Legal pot: Changes in attitudes

More Americans now favor leglization of marijuana than oppose it, according to a recent report by Pew Research.
SOURCE: Gallup, General Social Survey and Pew Research Center

October 13, 2013

High hopes for legalizing marijuana in Maine

As national views over recreational use gradually shift, will next month’s vote in Portland prove that change is in the air?

By Randy Billings rbillings@pressherald.com
Staff Writer

(Continued from page 2)

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Crash Barry, a writer from Oxford County who grows marijuana for medicinal use, lights a marijuana cigarette in Portland last week.

Photos by Gabe Souza/Staff Photographer

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Melissa Thomas of Portland says she supports legalizing the recreational use of marijuana. “I don’t want my son growing up and thinking I’m a criminal,” she says.

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Maine has now been identified as one of 10 states targeted by the Marijuana Policy Project for either statewide legislation or a statewide vote to legalize recreational use of marijuana, the group’s executive director, Rob Kampia, has said.

Kampia said Portland – if voters approve the referendum next month – could play the same role Denver did during Colorado’s legalization efforts.

Denver voted in 2005 to remove all legal penalties for possession by adults. In 2012, the state voted to legalize the drug.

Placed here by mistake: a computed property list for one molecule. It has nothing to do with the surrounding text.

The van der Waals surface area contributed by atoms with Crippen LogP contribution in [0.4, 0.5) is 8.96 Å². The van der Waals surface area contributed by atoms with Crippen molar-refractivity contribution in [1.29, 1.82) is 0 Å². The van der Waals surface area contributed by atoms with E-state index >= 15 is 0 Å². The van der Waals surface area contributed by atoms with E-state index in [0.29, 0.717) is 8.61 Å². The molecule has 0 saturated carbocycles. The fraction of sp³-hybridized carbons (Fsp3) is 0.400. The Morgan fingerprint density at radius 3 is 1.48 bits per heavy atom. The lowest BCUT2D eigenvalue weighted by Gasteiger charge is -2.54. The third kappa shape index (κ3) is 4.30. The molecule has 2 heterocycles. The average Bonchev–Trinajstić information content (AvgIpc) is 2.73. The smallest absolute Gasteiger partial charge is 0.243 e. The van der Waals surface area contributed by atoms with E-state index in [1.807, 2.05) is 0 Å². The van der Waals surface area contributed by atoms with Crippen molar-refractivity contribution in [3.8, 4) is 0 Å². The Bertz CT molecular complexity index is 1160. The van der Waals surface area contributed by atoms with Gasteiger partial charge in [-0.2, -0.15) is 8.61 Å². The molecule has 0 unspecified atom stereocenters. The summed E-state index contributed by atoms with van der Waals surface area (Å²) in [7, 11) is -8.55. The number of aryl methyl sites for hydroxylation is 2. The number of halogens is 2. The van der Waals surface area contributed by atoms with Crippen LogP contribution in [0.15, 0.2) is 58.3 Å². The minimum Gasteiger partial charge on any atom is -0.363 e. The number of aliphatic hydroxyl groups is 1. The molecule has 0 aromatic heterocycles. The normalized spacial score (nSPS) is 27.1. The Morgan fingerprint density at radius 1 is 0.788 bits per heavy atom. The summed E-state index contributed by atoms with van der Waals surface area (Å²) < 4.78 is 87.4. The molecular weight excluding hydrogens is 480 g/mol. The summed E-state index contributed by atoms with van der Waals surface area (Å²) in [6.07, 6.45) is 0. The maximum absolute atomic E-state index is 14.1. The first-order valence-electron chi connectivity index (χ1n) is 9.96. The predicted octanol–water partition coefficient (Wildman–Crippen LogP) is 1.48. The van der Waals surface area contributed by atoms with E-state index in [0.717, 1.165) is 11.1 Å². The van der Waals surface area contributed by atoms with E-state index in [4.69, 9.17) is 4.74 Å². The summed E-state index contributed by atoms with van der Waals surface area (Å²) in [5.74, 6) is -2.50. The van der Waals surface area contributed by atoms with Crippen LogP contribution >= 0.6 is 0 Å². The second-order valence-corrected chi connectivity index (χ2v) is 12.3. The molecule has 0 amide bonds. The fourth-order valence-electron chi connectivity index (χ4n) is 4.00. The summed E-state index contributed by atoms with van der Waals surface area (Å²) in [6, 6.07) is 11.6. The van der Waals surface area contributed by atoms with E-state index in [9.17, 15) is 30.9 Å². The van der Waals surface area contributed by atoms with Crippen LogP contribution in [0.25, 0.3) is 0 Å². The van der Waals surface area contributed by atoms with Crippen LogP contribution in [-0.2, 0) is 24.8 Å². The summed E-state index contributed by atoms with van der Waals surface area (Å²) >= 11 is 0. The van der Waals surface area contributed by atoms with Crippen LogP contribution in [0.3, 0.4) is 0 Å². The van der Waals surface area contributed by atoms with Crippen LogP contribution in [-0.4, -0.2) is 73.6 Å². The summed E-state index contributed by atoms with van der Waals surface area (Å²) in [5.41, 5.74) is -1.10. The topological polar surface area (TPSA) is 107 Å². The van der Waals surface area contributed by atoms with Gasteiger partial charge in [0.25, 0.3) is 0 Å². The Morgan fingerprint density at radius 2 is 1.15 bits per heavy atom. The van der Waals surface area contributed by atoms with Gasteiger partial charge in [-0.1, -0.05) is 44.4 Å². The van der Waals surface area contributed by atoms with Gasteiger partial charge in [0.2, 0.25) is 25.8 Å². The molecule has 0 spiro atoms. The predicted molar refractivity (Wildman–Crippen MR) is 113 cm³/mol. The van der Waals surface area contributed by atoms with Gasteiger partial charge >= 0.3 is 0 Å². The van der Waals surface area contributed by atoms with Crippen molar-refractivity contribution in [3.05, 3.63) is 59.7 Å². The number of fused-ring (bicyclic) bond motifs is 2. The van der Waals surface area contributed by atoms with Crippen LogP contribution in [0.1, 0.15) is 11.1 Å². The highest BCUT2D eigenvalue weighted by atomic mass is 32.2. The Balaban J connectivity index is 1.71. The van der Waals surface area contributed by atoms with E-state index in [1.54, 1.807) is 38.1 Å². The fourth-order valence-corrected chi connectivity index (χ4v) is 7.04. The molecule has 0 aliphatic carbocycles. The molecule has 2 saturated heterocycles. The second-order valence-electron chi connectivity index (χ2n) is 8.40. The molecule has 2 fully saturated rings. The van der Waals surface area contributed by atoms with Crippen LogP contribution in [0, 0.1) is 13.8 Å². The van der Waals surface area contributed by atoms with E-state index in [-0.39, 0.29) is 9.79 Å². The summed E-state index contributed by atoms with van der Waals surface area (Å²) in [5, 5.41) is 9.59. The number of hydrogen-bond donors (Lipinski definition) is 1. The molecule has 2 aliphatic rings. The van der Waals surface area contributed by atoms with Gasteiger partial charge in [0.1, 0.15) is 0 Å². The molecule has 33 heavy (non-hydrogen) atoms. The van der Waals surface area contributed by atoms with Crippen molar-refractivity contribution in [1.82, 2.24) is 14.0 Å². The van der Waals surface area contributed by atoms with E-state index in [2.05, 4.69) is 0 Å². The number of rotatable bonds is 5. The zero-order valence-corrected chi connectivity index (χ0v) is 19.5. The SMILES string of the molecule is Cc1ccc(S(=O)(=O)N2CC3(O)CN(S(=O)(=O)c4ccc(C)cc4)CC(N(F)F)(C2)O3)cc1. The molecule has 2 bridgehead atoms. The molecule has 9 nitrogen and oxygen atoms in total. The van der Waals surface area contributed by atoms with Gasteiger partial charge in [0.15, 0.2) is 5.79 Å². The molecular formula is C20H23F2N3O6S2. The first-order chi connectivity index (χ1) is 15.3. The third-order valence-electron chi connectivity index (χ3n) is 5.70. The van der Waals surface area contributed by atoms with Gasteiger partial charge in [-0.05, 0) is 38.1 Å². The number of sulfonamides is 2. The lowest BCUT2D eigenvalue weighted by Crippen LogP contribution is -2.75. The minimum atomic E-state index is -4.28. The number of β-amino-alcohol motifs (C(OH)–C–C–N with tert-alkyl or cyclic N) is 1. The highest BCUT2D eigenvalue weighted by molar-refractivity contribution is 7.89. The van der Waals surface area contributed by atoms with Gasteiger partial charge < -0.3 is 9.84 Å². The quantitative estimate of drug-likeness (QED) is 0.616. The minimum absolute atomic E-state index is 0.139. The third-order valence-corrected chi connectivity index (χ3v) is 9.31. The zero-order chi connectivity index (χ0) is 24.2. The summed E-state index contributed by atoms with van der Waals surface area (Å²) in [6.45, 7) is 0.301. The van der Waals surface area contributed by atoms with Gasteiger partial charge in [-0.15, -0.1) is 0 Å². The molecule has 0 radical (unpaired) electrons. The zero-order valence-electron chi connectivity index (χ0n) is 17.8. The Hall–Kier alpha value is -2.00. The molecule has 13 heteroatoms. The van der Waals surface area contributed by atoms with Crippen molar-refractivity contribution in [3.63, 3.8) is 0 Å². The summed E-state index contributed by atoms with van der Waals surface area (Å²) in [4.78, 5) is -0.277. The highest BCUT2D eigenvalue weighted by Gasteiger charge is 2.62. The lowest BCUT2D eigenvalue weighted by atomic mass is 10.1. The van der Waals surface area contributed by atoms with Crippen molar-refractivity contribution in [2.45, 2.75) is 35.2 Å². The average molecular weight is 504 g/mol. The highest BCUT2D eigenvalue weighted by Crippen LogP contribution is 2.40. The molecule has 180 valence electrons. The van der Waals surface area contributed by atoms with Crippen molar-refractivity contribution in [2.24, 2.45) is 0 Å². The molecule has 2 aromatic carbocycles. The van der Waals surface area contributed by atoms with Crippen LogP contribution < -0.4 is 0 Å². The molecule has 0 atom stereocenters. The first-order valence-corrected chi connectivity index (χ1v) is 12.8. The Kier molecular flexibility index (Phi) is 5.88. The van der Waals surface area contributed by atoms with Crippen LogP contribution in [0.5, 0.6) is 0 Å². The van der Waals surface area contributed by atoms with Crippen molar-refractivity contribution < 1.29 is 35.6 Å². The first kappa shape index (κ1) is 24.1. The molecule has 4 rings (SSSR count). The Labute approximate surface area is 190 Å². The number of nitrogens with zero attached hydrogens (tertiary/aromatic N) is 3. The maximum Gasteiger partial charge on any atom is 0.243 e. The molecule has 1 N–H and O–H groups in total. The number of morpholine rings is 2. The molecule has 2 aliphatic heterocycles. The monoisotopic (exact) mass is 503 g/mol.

“We look at Maine as being on a similar track as Colorado, only here we hope the trajectory will be three years rather than eight,” Kampia said.

Maine author and filmmaker Crash Barry has high hopes that will happen.

The 45-year-old Barry, who has authored three books and writes a column for the Bollard, grows his own marijuana for medicinal purposes – chronic pain from being a demolition worker operating a jackhammer in Washington County.

“Hopefully when folks realize the Portland law won’t cause the downfall of society, the statewide movement will gain even more momentum,” said Barry, who lives in eastern Oxford County. “My biggest concern is that Maine’s legalization efforts focus on ensuring local marijuana growers benefit economically, rather than allowing big business to capitalize on what has always been a traditional seasonal Maine industry.”

LITTLE OPPOSITION

Police say they will continue enforcing state drug laws even if Portland voters pass the ordinance, suggesting the vote will have more of a political impact than a legal one.

But, except for those warnings, there appears to be no organized opposition to legalizing marijuana in Portland.

Most of the criticism has focused on the impact the political campaign – the central message is that marijuana is safer than alcohol, and it’s plastered on city buses and bus shelters – could have on teenagers. Youth advocates, such as 21 Reasons, argue this messaging reduces the youth perception of risk when it comes to marijuana, which has been proven to lead to increases in use. Marijuana, in turn, is damaging to developing brains, they say.